Further, filing a DBA does not actually change the official name of a corporation, or an LLC. It is, for all intents and purposes, a way for businesses to use a different name for specific transactions or types of transactions only, and is wholly separate from the process a company would undergo to legally change their name.

Forming a Corporation or LLC

From square one, forming a corporation or LLC will require preparation, and no short amount of documentation. These documents are often referred to as “formation documents.” To incorporate your business, these formation documents, also known as “articles of incorporation,” must be filed with the appropriate state agency or agencies.

Personal assets are more protected after incorporating than they are under DBA filings or sole proprietorships. Both of those entities can incur unlimited liability. There are more specific benefits to incorporating, and the protections you gain depend on the type of corporation you form.

What is a C Corporation?

A C corporation is very unique. They are separate legal entities operating under state laws designed to protect owners and shareholders both from creditor claims. Potentially fraudulent claims that could lead to bankruptcy or could cause other damages are behaviors that owners and shareholders are potentially shielded from after incorporating.

The very incorporation of a business will automatically classify it as a regular C corporation. For that reason, C corporations can be thought of as a standard, and most of the corporations we’re familiar with from everyday life fall into this category. C corporations are separate taxpayers, unique from their owners and shareholders. Their income and expenses are taxed on the corporate level, and not the owner level.

Corporate profits under this structure can be distributed to owners as dividends. In this situation, owners must pay the government personal income tax on distribution, which creates “double taxation,” wherein profits are taxed once (first) at the corporate level, and again at the personal level, as dividends. A C corporation essentially refers to any corporate entity that, under the United States federal income tax law, is taxed independently from its shareholders and owners.

Most small businesses are better off operating under a DBA or as a sole proprietorship, and many do not opt to incorporate because of the tax responsibilities C corporations face. LLCs, or limited liability corporations, are another great alternative for smaller businesses.

What is a Limited Liability Corporation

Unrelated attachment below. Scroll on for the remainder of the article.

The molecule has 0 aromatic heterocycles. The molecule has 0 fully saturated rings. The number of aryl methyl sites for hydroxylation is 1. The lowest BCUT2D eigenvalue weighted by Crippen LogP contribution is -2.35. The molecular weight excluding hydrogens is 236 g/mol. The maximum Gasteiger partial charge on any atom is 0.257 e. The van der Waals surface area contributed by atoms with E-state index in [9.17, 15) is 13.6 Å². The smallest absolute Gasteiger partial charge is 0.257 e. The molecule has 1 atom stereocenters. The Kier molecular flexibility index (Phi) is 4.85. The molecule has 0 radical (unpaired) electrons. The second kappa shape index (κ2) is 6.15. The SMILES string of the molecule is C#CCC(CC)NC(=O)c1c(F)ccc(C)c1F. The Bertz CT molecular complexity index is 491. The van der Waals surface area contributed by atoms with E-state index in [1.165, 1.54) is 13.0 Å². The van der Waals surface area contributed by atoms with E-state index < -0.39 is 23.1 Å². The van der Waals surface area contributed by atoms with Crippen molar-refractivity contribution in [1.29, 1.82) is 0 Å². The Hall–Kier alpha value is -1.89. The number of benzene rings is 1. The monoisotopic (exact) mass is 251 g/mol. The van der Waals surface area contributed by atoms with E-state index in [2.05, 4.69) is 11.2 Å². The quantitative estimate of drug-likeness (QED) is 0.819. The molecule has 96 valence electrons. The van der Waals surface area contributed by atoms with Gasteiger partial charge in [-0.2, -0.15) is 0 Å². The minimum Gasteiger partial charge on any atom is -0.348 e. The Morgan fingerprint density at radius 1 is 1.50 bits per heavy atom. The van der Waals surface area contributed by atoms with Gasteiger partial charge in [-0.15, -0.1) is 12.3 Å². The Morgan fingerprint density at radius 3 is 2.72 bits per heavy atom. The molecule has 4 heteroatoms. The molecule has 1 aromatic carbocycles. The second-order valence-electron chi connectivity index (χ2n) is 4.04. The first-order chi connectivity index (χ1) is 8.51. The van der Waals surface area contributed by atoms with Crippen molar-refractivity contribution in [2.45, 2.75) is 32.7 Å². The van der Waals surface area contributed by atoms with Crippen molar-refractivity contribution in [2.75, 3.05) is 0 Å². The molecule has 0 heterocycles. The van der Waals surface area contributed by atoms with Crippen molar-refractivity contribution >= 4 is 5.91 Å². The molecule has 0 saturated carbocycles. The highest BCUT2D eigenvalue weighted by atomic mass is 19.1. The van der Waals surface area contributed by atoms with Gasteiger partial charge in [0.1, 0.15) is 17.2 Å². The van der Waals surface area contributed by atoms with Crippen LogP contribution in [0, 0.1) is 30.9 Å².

LLCs offer personal liability protection to those who form them. In the tax world, and LLC is much like an S corporation, with the business’ income and expenses being passed on to the owner's’ personal tax returns.

If someone is the only owner of an LLC, they’re classified as a “disregarded” entity. An LLC is a very flexible type of enterprise -- they blend the various elements of partnership, and corporate structures, with consumer and shareholder protections. Many businesses are LLCs, ranging from the very small, to global companies.

They’re one of the oldest types of corporations in the world, too. LLCs have been a staple in business across Europe and Latin America before they were popular in the United States. LLCs were brought to the United States by Wyoming in 1977. The state authorized pass- through taxation, which is what partnerships and S corporations undergo, by the IRS in 1988.

While federal law eventually grew to incorporate this business structure into everyday society shortly after Wyoming introduced it, not every state followed suit immediately. With the inclusion of Hawaii and Washington D.C. in recent years, all 50 states now allow for, and regulate, LLCs.

This uniformly-legal type of company provides limited liability protections to its owners and shareholders in the vast majority of jurisdictions in the United States.

An owner would therefore report the LLC’s income Schedule C of Form 1040. This is the same tax schedule used by sole proprietors.

There are, of course, pros and cons to operating using an LLC. The same applies to all types of corporations. There are some rules of thumb to consider:

  • C corporations, S corporations, and LLCs provide owners and shareholders with personal liability protection and fraud mitigation. LLCs have a limited life, and are often not allowed to live past 30 years without matriculating in the corporate marketplace, and becoming another type of corporation entirely.
  • S corporations and LLCs are more commonly used by small businesses.
  • C corporations and S corporations allow owners and shareholders the ability to grow their businesses and even transfer ownership.
  • C corporations and S corporations use a pass-through income tax structure, so owners and shareholder have to report profits, losses, and expenses on their personal returns.

Making Your Decision

Choosing between a sole proprietorship or a DBA, or a more formal corporate structure, greatly depends on the particular business, situation, goals, budget, and any number of other factors, a given business is beholden to. Some businesses will fare better using a DBA. Others will be better suited to file as S or C corporations.

LLCs and already-existing corporations typically evaluate whether or not to file a DBA. When they do, they often consider the following:

Does the potential new name (the DBA) project a business focus that is effective and allowed under the business purpose? This is all outlined on the Articles of Incorporation or organization a business must file in order to incorporate.

If you have questions about your specific situation, you’d be best served by talking with an attorney or accountant. If you’d like assistance or more information on the types of corporations in the United States and abroad, post your legal need to UpCounsel’s marketplace. Only the finest lawyers, representing the top 5% in the country, are accepted to the marketplace. Lawyers from UpCounsel are Harvard and Yale graduates with an average of 14 years of legal experience. They are top practitioners of law who have worked with the likes of Google, Stripe, Twilio, and more. Nobody in the marketplace is more qualified to assist with your legal and business needs.